|Simple deejaying has been around
for a long time. In Jamaica vans called "sounds," which were equipped with
a record player, amplifier, and speakers, would travel to different neighborhoods and play
records. In Manhattan, discos were playing music and entertaining crowds. However in 1973
Kool Herc changed how DJ's would play records.
In 1973 Kool Herc started spinning when his sister Cindy asked to provide the music at her birthday party, which was being held in the recreation room their project in the Bronx. To prepare he bought a selection of records, and did something that is now a standard to all deejays, he hooked two turntables together. With two turntables, and two copies of the same record, he developed a technique called Break-Beat. What he did was play the break of a song, which is a short section of a song without vocals that is good for dancing, on one turntable then switch to the other turntable and play the break, in order to extend the break. Herc ripped it up and continued his craft at community centers, house parties, and clubs. Besides having the best records and beats he also had one of the best and loudest sound system dubbed the Herculords. By 1975, Herc moved into the club Helvalo, and later to the Executive Playhouse. Herc's parties there became a premier gathering place for b-boys. B-boys like Sha Sha, Trixie, Amazing Bobo, and the Nigger Twins (brothers Kevin and Keith) were regulars at Kool Herc's parties. he next man to make an advancement in the deejaying is none other than Grandmaster Flash, who has been deejaying since 1974.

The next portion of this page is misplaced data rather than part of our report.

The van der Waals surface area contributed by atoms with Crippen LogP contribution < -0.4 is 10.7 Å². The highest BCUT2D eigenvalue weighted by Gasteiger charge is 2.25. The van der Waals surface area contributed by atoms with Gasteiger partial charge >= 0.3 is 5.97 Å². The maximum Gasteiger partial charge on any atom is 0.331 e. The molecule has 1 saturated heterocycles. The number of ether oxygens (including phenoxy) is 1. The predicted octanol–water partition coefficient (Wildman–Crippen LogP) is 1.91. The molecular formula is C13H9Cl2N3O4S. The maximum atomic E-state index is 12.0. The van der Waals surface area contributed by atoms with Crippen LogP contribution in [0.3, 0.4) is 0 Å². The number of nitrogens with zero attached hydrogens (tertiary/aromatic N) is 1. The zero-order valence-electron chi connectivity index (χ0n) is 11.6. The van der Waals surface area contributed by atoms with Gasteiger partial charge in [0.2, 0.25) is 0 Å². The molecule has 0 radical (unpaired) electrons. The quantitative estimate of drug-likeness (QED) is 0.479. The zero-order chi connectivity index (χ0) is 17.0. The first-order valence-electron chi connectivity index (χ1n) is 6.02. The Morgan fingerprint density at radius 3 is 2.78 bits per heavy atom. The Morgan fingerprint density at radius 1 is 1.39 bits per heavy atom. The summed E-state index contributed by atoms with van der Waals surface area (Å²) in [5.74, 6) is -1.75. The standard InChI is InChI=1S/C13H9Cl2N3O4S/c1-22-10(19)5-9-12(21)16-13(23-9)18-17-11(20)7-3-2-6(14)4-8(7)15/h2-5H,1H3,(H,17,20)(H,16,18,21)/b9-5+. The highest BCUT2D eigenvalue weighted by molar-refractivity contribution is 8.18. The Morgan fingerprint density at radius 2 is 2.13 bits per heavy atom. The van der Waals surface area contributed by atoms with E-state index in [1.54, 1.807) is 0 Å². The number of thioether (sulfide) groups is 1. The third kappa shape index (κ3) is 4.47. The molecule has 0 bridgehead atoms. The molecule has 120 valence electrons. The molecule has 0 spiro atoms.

Flash began by entertaining at house parties and performing in city parks and by 1976 had achieved notoriety for his skills. While he had talent, he didn't have a system that could touch Herc's in any way and Flash was determined to find another way to set himself apart from the other DJ's. His chance came when he noticed that DJ Pete Jones, a DJ who spun at clubs in Manhattan, was able to change from turntable to turntable smoothly. In contrast, Kool Herc was more hit or miss when he did a break beat and the beat would be broken as he switched turntables. After some pleading DJ Pete let Flash take a turn at the wheels of steel for him one night and Flash discovered his secret, Pete had hooked up a pair of headphones to a toggle switch that allowed the DJ to hear what was on either turntable. Soon Flash had perfected the technique and used it to create phrases by switching between several records in a row, playing a word or two from each. Around this time he developed his clock method of finding a spot on a record, which is pretending the label on the record is a clock face and branching out to find a spot on the record. In 1977 Flash introduces yet another development, that of back-spinning. Back-spinning is playing a phrase from a record and then spins the record back slightly to repeat the phrase. You can hear Flash do this at the beginning of "Grandmaster Flash on the Wheels of Steel" when he repeats the phrase "you say" several times. Another technique that Grandmaster Flash pioneered was that of Punch-Phasing, which is playing one part of a record in quick volume surges on one turntable while the same record plays on the other turntable. Not only is Flash a master of the turntables he also was a consummate entertainer. As such he was one of the first DJ's who incorporated tricks like mixing behind his back into his routine. Grandmaster Flash tried toteach his then partner Mean Gene about about break-beat deejaying but he could never pull it off consistently, instead Gene's brother Grand Wizard Theodore did. Not only did Grand Wizard Theodore pick up on the new techniques that Flash taught him he would develop one of his own. While practicing his skills one day he realized that moving the record back and forth while it was playing produced an interesting sound. He incorporated this sound into his stage show and it became a hit. Yes ladies and gentlemen, B-Girls and B-Boys, honeys and homies, it was Grand Theodore Wizard who introduced the scratch. It was these artists and techniques that changed the turntable from a tool to play records to an instrument. Since then other techniques, like orbits, flares, and beat-juggling have been developed by other individuals, but they are all based on the principles set forth by all of the pioneering individuals above. Groups like the Invisibl Skratch Picklz have created entire albums, like The Frigger Shagger Show!, out of nothing but work on the turntables.